From ABC News, January 24, 2008
Researchers claim they have perfected a system that uses computers to accurately identify images of people’s faces, which could aid in the apprehension of criminals in public places such as airports that use surveillance cameras, according to a study released Thursday.
But some experts still doubt that facial recognition software can be used to accurately pick people out of crowded, public areas. Comparing a database of images of criminals, to a real live person in a crowd, has been very difficult, concedes Rob Jenkins, a professor in the psychology department of the University of Glasgow and co-author of the study released in the journal Science. But using a newly developed program at the university, computers were found to be 100 percent accurate when using what they call an “averaged” face image, made up of 20 photos, Jenkins and co-author Mike Burton wrote in the paper.
“The great thing about this averaging process is it just washes out all these differences of single photographs. The lighting and the pose all kind of becomes neutralized,” Jenkins told ABCNEWS.com. And what you’re just left with is the core of the face. The aspects of the image are consistent from one photo to the next.”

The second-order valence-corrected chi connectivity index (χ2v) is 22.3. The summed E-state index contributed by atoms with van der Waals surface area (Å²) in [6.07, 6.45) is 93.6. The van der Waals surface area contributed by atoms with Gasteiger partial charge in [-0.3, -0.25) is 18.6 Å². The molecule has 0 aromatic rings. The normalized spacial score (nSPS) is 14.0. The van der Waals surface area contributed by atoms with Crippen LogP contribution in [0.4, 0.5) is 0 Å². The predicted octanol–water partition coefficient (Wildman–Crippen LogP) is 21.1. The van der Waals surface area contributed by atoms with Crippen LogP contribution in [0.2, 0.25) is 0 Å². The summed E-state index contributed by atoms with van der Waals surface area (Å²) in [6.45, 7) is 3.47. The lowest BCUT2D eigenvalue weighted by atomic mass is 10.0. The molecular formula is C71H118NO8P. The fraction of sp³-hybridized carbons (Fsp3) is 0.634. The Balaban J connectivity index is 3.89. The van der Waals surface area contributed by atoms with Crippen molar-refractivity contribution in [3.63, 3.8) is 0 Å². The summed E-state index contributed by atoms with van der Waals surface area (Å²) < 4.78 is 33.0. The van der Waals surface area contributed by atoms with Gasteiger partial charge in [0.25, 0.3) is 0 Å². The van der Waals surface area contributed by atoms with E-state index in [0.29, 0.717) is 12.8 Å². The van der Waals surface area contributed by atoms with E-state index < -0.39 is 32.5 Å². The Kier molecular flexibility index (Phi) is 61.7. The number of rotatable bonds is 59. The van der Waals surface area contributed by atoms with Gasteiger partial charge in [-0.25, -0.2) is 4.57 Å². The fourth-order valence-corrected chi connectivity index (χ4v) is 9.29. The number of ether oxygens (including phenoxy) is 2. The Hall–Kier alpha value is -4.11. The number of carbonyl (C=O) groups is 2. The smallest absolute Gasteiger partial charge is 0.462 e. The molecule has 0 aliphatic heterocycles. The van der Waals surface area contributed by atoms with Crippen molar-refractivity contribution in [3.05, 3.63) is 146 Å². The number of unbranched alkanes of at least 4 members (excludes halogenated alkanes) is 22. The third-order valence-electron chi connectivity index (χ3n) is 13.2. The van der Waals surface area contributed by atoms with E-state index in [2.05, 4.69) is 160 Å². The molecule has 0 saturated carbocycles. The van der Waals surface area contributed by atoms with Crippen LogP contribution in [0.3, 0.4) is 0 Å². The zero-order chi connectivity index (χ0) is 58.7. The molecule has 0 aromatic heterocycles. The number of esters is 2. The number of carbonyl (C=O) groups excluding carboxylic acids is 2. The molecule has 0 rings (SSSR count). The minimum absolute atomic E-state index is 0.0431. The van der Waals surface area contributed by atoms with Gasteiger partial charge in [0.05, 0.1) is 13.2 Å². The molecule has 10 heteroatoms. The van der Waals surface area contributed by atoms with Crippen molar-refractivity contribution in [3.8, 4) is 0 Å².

Facial recognition programs have been used for years. The most successful applications have been in the government or the private sector, mostly to help identify employees seeking access to sensitive areas. Casinos have also been using the software to help spot criminals or known card cheats sitting at gaming tables.
“I’m skeptical that it will be able to show that there is 100 percent accuracy in facial recognition technology, especially in using facial recognition technology out of a crowd,” said Melissa Ngo, director of the Identification and Surveillance Project at the Electronic Privacy Information Center. “We’ve seen any number of studies and examples when trying to use facial recognition technology itself has been completely flustered when the subject is not standing still or in the right light, looking right at the camera.”
Entire article is here.